Chick chick chick

Chicken Licken

Chicken Licken – he’s a little on the ‘egg’centric side….

chicken…..Lay a little egg for me!  Primrose and I adore that silly ditty and were busy singing away when the phone rang and it was Barbara with news of  her 4 new Henny Pennies.  Very soon it will be eggs all round for their little corner of countryside when the weather warms up and the days start to get longer.  (Apparently chickens tend not to lay all that much in winter).  There is nothing that says living the good life more than keeping chickens!  Recounting Tom and Barbara’s news, I did suggest to Jerry that perhaps the perfect moving present for us would be a pair of hens.  Dear Reader, I am sure you can imagine what the response was.  It turns out that apparently, I will have enough on my plate with finding a house to move to and house training a new pup without adding chickens to the mix.  Jerry may have a point but I would hate to admit it….  I might just have to settle for booking myself on a henkeeping course with the lovely Sara Ward from Hen Corner who makes it her mission to spread the Good Life in the depths of urban living.  She really would give Tom and Barbara a run for their money!

With all this talk of chickens and eggs, Primrose turned her attentions and mine towards Easter and eggs of a certain chocolatey variety.  Images of fluffy chicks and daffodils have surrounded us suddenly despite the fact that spring seems to have mysteriously disappeared and we are still dressing for outings in the Arctic Circle.  Primrose has been somewhat perplexed by tales of the Easter Bunny and got very upset when a child at nursery school said that the bunny laid the eggs.  Primrose quite rightly pointed out that eggs and bunnies did not go together and from what I can tell, all dreams of Easter bunnies were dashed to pieces.  Oh dear!  After much cajoling, we settled on the Easter Chicken laying the eggs and the Easter Bunny fulfilling the Postman Pat SDS (Special Delivery Service) end of the role.  Fingers crossed, the Bunny has more luck than good old Pat does on his travels!  That postman is more calamitous than Margot and that’s saying something!  In a bid to while away the long hours endlessly waiting for spring, Primrose and I decided to create some special eggs of our own since we have no chickens to lay some for us (for the moment anyway).  Dear Reader, I have to confess that this quite un-Margotlike burst of craftiness was also prompted by Primrose’s sudden ability to sing all the various theme tunes from CBeebies cartoons off by heart……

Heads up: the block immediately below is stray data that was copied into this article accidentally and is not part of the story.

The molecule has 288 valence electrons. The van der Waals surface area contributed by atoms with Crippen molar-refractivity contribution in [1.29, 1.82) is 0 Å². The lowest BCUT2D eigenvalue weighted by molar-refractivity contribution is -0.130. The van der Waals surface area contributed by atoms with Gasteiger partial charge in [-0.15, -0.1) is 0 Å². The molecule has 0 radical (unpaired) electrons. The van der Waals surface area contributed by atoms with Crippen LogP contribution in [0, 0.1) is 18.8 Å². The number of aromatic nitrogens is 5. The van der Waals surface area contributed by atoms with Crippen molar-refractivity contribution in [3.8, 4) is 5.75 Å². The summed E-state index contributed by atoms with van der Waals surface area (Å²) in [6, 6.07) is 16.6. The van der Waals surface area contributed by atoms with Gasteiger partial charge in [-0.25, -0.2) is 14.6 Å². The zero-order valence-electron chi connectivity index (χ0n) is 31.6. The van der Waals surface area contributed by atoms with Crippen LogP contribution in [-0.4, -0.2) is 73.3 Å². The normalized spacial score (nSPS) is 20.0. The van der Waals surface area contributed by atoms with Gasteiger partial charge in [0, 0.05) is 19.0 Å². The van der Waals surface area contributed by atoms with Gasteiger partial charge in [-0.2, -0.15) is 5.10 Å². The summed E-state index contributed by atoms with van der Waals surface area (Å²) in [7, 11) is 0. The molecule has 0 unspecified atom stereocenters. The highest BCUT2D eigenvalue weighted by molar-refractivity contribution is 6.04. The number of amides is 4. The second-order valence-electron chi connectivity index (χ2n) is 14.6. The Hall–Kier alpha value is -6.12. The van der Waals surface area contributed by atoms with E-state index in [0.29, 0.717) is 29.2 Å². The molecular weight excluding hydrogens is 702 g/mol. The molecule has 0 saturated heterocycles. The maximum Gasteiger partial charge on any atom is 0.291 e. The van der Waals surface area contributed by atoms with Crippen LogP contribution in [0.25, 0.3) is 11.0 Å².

How to make your own Chocolate eggs

So here’s how you do it!  We used the most beautiful pastel shaded eggs laid by lovely feathery ladies of the Cotswold Legbars variety from Clarence Court eggs (@ClarenceCourt).  They were really rather gorgeous to look at.

Oooh such pretty eggs!

Oooh such pretty eggs!